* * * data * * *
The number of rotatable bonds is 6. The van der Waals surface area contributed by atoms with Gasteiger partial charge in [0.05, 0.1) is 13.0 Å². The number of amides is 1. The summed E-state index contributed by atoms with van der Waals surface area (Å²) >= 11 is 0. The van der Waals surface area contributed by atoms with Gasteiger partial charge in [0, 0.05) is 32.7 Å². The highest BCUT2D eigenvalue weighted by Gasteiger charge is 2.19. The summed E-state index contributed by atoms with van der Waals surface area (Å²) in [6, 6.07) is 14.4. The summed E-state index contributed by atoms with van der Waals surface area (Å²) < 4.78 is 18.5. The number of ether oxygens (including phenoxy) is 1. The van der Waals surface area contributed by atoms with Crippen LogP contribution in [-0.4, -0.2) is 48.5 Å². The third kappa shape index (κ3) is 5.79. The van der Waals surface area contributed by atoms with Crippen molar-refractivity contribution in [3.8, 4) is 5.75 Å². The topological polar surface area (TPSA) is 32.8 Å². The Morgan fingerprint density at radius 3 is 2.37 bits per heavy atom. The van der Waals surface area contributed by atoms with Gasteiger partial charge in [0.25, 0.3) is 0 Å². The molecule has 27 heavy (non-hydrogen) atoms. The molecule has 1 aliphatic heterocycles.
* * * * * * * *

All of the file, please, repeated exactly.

The number of rotatable bonds is 6. The van der Waals surface area contributed by atoms with Gasteiger partial charge in [0.05, 0.1) is 13.0 Å². The number of amides is 1. The summed E-state index contributed by atoms with van der Waals surface area (Å²) >= 11 is 0. The van der Waals surface area contributed by atoms with Gasteiger partial charge in [0, 0.05) is 32.7 Å². The highest BCUT2D eigenvalue weighted by Gasteiger charge is 2.19. The summed E-state index contributed by atoms with van der Waals surface area (Å²) in [6, 6.07) is 14.4. The summed E-state index contributed by atoms with van der Waals surface area (Å²) < 4.78 is 18.5. The number of ether oxygens (including phenoxy) is 1. The van der Waals surface area contributed by atoms with Crippen LogP contribution in [-0.4, -0.2) is 48.5 Å². The third kappa shape index (κ3) is 5.79. The van der Waals surface area contributed by atoms with Crippen molar-refractivity contribution in [3.8, 4) is 5.75 Å². The topological polar surface area (TPSA) is 32.8 Å². The Morgan fingerprint density at radius 3 is 2.37 bits per heavy atom. The van der Waals surface area contributed by atoms with Gasteiger partial charge in [0.25, 0.3) is 0 Å². The molecule has 27 heavy (non-hydrogen) atoms. The molecule has 1 aliphatic heterocycles.